"It's a matter of him performing under the rehab plan, and us taking care of the [Signature Life] policy owners," said Steve Uhrynowycz, deputy receiver for the Arkansas Insurance Department.
"If he does everything he's supposed to, the company will be sold out of receivership. If not, the commissioner will put the company into liquidation."
Under terms of the settlement, Whitbeck agreed to repay whatever amount is necessary to make Signature Life solvent, a number estimated at $3.9 million.
Whitbeck has personally guaranteed $2 million, and his FBW LLC is on the hook for the balance.
The money is replenishing Signature's depleted reserves after Whitbeck caused the insurance firm to make unsecured loans he claims are related to Winrock Farms.
The unpaid debt owed the insurance company totals $4.5 million by the reckoning of regulators.
In the event Whitbeck doesn't make good on the payments, guaranty funds will be activated to protect policyholders, and the Insurance Department could sue to enforce the terms of the settlement.
Whitbeck's financial rehabilitation of the company could culminate in a final balloon payment of about $3 million on Dec. 31, 2009. A financial actuary will be hired to determine the exact final balloon payment.
As the financial troubles of Winrock Grass Farm mounted, Frank Whitbeck and his family have liquidated real estate holdings to raise cash and pay off debt. During the past five years, eight Pulaski County transactions registered as sales valued at more than $4.7 million. A ninth property was acquired and remains under Whitbeck ownership.
March 20, 2003
Sold rental property and undeveloped land at the southeast corner of Cantrell Road and North Street in downtown Little Rock for $825,000. Seller: FBW LLC, led by Frank B. Whitbeck. Buyer: 361 LLC, representing boosters of the neighboring Episcopal Collegiate School.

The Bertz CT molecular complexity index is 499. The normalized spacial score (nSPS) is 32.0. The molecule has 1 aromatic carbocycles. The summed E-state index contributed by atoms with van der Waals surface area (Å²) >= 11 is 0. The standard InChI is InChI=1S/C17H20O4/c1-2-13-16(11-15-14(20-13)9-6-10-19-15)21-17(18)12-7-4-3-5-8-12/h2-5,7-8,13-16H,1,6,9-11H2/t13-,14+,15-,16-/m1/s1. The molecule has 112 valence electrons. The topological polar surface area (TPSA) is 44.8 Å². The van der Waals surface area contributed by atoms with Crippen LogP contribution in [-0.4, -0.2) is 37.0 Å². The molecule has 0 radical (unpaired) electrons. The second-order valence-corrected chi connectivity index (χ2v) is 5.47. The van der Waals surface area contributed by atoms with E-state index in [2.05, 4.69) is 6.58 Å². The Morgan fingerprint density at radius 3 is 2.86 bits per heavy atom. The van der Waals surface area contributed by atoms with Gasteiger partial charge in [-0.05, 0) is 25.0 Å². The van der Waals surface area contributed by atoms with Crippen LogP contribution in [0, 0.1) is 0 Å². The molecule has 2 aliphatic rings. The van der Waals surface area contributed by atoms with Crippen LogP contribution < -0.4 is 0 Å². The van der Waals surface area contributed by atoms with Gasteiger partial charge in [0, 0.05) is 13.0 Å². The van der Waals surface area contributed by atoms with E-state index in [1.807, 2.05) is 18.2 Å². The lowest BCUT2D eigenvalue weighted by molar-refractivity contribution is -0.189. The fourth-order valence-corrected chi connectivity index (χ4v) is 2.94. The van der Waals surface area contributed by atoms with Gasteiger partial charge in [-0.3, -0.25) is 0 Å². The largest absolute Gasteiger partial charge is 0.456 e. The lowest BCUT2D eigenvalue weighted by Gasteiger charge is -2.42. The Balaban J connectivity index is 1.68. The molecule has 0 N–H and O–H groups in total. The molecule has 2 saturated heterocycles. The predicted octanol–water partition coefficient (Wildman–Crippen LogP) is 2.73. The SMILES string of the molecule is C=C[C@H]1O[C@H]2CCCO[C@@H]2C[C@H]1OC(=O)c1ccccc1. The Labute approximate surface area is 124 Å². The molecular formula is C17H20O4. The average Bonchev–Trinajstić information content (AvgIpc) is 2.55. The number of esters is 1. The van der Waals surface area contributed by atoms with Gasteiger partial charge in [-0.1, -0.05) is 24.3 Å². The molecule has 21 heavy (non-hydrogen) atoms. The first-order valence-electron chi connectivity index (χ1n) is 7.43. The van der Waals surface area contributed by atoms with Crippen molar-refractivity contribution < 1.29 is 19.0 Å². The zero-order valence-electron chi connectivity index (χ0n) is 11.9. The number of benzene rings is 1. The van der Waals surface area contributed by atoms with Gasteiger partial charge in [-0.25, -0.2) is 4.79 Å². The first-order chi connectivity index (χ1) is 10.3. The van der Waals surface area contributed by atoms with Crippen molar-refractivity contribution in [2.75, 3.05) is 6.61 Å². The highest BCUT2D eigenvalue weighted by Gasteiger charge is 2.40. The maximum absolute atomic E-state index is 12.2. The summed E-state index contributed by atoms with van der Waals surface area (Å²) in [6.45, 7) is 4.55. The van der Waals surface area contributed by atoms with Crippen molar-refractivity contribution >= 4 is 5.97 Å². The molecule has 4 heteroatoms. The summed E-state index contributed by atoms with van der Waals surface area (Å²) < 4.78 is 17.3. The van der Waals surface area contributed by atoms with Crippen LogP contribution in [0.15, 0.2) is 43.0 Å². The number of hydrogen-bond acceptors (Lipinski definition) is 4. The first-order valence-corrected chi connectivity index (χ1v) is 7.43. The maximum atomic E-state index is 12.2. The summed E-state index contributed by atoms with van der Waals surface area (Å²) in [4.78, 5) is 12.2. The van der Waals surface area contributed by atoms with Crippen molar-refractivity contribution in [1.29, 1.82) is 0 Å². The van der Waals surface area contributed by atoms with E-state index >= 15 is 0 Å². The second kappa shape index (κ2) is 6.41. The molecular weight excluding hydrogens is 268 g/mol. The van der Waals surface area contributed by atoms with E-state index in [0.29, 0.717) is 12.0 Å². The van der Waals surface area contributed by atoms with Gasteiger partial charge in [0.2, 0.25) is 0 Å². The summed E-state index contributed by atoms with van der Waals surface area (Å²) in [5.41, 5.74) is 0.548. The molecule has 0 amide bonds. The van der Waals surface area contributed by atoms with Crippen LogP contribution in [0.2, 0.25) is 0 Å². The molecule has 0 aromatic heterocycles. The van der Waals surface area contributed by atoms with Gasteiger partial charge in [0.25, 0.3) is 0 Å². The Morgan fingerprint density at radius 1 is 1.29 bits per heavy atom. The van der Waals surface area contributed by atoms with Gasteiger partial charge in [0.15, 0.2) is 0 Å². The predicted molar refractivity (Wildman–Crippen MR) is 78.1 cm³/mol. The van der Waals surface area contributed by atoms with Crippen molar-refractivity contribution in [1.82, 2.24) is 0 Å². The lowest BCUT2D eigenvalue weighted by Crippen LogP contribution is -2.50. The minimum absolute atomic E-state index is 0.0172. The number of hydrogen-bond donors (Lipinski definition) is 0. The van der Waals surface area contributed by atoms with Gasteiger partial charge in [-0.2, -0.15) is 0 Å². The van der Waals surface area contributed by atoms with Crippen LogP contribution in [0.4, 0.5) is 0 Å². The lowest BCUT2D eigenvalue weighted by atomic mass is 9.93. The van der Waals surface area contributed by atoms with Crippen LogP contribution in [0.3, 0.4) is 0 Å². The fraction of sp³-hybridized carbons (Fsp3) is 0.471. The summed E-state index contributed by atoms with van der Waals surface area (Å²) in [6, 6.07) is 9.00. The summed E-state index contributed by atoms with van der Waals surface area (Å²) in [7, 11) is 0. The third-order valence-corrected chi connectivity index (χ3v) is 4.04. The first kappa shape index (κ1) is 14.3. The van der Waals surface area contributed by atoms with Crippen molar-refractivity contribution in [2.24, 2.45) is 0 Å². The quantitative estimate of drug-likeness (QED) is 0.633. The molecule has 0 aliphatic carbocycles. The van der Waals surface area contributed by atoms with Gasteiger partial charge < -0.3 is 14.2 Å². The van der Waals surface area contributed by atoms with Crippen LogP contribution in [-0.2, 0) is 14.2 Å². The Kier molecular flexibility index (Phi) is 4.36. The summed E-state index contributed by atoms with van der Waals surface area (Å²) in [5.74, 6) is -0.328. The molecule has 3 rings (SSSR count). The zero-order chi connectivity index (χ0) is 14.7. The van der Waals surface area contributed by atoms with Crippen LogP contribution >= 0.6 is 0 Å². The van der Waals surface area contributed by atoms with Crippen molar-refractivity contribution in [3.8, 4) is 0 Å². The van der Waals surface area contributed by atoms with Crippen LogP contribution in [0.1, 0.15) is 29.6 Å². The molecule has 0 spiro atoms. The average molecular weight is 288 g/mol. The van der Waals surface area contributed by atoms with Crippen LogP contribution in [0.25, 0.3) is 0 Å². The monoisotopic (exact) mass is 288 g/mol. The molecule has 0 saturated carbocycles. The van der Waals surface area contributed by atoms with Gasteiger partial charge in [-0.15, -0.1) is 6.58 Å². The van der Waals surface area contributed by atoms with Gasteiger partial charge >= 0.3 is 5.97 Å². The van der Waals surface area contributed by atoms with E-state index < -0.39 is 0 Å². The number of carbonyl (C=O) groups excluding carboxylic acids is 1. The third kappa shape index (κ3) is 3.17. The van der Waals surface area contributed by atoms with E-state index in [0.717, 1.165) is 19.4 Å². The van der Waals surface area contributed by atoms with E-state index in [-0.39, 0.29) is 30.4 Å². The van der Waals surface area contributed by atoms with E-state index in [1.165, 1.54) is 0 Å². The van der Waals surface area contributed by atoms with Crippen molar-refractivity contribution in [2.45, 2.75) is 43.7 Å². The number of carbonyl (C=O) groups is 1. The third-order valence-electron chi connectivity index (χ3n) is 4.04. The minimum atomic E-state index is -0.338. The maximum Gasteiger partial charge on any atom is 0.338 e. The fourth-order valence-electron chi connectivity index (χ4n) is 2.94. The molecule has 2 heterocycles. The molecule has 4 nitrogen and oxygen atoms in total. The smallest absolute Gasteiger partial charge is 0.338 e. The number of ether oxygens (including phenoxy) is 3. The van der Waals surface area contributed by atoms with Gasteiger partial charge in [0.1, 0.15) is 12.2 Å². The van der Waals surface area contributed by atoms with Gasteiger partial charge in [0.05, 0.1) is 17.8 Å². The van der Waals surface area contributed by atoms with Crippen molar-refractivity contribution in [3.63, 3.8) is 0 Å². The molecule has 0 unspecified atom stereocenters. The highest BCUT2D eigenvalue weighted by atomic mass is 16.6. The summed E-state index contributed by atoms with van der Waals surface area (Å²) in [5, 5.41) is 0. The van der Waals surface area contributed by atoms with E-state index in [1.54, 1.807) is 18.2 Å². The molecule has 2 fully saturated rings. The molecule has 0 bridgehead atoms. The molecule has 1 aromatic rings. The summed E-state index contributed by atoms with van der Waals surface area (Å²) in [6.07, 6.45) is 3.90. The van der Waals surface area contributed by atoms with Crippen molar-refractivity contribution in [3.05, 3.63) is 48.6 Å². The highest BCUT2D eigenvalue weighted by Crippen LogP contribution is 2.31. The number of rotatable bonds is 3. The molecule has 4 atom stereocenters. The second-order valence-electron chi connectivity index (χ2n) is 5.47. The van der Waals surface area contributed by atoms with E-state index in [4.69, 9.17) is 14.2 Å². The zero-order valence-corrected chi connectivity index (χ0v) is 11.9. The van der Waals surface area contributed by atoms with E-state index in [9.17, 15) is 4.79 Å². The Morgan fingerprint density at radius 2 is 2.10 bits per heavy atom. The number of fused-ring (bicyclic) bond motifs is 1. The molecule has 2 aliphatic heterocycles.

July 31, 2003
Sold a 1.5-acre commercial site at the southeast corner of Chenal Parkway and Kanis Road in west Little Rock for $925,000. Seller: FBW LLC. Buyer: Stephen L. LaFrance Pharmacy Inc.
Sept. 30, 2003
Sold a half-acre parking lot at the southeast corner of Chester and Third streets in downtown Little Rock for a reported $158,000. Seller: Whitbeck's mother, Beverly Whitbeck. Buyer: Markla Realty & Development Co., led by Morin M. Scott Jr.
April 8, 2004
Sold a 0.2-acre KFC project at 8220 Geyer Springs Road in southwest Little Rock for $550,000. Seller: Beverly Whitbeck. Buyer: Reheel Realty Inc. of Los Angeles.
Feb. 17, 2005
Sold the 3,600-SF Signature Life Insurance Building at 905 LaHarpe Blvd. in downtown Little Rock for $415,000. Seller: FBW LLC. Buyers: Jeffrey and Betty Graham.
July 12, 2006
Sold the 3,840-SF Canon Grill property at 2811 Kavanaugh Blvd. in the Hillcrest area of Little Rock for $600,000. Seller: Beverly B Whitbeck Revocable Trust, led by Frank Whitbeck. Buyer: BSMD Holdings LLC, led by James Bryant and Brett Smith.
Dec. 4, 2006
Butterfield Investments Inc., led by Frank Whitbeck, bought a 72.3-acre industrial/ agri tract in east Little Rock on Zeuber Road for $500,000. The seller, Nabholz Properties Inc., led by Charles Nabholz, financed $452,135 of the sale price.
April 10, 2007
Sold the 7,300-SF 2801-2805 Kavanaugh Blvd. project in the Hillcrest area of Little Rock for $1.05 million. Sellers: Elizabeth Butterfield Whitbeck Trust, the Frank L. Whitbeck Share 2 Trust and the Selby Rowland Whitbeck Trust. Buyer: BSMD Holdings LLC.
Feb. 27, 2008
Transferred ownership of a 0.34-acre commercial project at 25811 Highway 10 in west Pulaski County, valued at $217,000. The Arkansas Insurance Department, as receiver for Whitbeck's Signature Life Insurance Co. of America, accepted the property in lieu of a cash payment as part of a settlement to replenish the insolvent firm's reserves. Whitbeck acquired the property 11 months ago from Billie and Wayne Ratcliff for $111,000.
By George Waldon
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|Date:||May 12, 2008|